Reverse Band Squat Tips

  1. Attach bands before, or between, the plates. This prevents the bands from moving around or slipping off the ends of the bar. Also, use collars to prevent the plates from moving around.
  2. Use a power rack with upper band pegs for easy and secure band attachment. If you don’t have access to a power rack with upper band pegs, then you can get creative and hook the bands on the top of the frame.
  3. Sit back into the squat instead of dropping your hips straight down (assuming you’re using a low bar squat position, which is what I describe in the instructions above).
  4. Squeeze glutes and hams while pushing through heels to drive hips up. I repeat, activate those glutes! (Again, this assumes you’re squatting with a low bar position.)
  5. Explode upward as quickly as possible, without breaking form. I mentioned this in error #3 above, but it bears repeating, since the primary purpose of this movement is to improve explosiveness and speed out of the hole.
  6. Breathe using the Valsalva maneuver. This bolsters spine safety while boosting strength, explosiveness, and core stability.
  7. Try reverse band squats with a high bar position. Since this lift is typically performed by powerlifters, it’s usually done in with a low bar position. However, there’s no issue with using the high bar position if that’s your preference.
  8. Use stronger bands to target the lockout; weaker bands to target the bottom of the rep. Like I said earlier (see error #1), using band resistance that is 20% of the barbell load is a good starting point.
  9. You can buy high quality bands here. Bands are a great investment, as they can be used for a number of different exercises (e.g. bench press, deadlifts, push up, etc.) and mobility exercises (e.g. shoulder dislocations, band pull aparts).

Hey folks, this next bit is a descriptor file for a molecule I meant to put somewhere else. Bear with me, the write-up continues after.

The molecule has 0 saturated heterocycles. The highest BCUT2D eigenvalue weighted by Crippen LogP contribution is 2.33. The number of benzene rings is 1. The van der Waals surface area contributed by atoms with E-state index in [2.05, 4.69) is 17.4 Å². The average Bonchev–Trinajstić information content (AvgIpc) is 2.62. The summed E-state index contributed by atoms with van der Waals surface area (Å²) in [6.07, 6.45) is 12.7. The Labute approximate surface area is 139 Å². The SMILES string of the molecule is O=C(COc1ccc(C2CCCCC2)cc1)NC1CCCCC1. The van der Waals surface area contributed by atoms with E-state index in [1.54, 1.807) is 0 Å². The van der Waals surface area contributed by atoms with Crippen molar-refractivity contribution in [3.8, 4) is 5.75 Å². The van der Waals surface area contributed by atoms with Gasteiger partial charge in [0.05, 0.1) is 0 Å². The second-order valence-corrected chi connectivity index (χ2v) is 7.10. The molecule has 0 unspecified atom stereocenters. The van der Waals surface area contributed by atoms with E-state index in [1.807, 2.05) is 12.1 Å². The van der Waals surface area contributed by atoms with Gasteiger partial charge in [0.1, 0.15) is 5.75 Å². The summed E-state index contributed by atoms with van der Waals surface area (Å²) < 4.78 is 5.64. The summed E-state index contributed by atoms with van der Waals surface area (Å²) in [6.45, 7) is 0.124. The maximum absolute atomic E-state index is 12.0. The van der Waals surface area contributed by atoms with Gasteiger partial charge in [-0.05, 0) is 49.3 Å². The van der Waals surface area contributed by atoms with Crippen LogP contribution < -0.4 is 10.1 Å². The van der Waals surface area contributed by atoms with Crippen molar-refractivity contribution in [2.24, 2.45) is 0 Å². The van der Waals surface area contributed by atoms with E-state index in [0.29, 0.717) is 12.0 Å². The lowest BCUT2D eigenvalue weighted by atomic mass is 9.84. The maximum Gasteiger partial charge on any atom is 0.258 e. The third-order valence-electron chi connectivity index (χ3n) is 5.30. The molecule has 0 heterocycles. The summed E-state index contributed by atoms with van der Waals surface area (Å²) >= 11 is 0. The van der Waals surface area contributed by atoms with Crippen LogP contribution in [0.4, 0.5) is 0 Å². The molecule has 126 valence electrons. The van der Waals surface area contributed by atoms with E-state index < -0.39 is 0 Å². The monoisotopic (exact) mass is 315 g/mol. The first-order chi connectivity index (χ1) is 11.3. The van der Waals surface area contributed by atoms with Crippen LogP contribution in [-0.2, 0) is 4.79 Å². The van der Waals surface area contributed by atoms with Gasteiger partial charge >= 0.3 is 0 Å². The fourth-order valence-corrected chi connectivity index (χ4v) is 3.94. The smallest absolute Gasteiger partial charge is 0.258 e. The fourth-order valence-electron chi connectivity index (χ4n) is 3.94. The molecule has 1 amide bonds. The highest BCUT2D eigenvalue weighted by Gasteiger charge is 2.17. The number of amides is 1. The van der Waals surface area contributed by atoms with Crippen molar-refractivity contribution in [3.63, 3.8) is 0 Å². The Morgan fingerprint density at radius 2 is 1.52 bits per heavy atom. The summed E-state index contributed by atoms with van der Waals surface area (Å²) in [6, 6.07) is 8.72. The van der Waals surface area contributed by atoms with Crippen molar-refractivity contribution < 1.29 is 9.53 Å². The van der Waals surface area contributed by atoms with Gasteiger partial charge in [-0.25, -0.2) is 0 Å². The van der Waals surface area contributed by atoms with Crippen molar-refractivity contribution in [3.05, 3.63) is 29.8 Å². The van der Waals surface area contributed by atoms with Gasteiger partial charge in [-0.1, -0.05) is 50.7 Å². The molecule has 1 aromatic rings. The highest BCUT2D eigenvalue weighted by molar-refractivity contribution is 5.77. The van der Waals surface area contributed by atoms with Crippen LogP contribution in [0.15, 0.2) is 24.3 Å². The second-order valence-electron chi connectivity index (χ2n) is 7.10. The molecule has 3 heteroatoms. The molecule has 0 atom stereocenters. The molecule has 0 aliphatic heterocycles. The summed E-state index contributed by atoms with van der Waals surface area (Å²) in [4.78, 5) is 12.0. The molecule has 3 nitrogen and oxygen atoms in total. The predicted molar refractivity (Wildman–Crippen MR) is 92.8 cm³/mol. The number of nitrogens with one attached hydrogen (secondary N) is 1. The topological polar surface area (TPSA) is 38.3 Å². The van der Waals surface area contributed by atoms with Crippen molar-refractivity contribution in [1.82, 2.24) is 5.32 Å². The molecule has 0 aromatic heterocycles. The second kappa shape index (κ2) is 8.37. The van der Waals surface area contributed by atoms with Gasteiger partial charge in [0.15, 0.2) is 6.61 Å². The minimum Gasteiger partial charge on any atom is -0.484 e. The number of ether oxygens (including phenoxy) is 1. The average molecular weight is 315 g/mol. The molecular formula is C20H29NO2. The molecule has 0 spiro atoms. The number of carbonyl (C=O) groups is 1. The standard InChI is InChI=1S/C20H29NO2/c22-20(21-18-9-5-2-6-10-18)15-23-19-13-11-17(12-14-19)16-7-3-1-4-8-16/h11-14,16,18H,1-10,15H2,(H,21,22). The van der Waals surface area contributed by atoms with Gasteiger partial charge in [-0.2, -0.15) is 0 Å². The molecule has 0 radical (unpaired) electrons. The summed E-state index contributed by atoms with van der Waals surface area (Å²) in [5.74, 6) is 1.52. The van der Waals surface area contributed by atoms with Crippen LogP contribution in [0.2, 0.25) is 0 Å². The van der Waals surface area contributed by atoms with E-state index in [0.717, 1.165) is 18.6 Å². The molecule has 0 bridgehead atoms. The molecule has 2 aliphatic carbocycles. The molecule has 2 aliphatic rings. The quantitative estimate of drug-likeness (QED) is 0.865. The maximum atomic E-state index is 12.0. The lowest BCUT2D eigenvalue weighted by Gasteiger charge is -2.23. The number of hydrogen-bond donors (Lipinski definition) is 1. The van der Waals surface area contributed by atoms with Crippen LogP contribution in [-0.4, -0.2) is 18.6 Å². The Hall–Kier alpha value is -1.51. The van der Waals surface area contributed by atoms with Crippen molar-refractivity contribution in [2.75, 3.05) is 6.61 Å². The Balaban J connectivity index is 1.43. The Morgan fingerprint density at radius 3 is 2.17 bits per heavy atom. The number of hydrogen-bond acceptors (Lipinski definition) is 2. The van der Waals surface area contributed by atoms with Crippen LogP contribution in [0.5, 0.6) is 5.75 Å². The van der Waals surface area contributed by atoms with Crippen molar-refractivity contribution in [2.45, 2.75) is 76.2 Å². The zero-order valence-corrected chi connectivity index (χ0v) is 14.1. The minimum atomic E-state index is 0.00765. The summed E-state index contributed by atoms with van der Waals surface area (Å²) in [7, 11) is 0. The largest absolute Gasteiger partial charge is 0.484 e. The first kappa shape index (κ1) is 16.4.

Is This Exercise Right for You?

The reverse band squat is best for advanced lifters who seek to ehnance their lockout strength and explosiveness out of the hole.

It’s especially useful for competitive powerlifters. This is because it mimics squatting in a squat suit: There is an elastic feel in transitions between the dynamic levels of resistance in each rep (i.e. it starts heavy, becomes lighter, then becomes heavy again).

Beginners should only train with only the barbell squat.

Intermediates, while not ready for reverse band squats, may benefit from other, less advanced squat variations (e.g. box squat or front squat).

It may be necessary to avoid the reverse band squat if you are inexperienced (as discussed above) or have lower back, hip or knee problems.

Alex from King of the Gym
Hey! My name is Alex and I'm the founder and author of King of the Gym. I've been lifting weights seriously since 2005 in high school when I started a home gym in my parents' basement. I started writing about fitness in 2009. Then, in 2014, I got into writing home gym equipment reviews and I haven't looked back. My current home gym is in my own house and it's constantly growing and evolving. My goal is to help you build the home gym of your dreams! Read more about me here.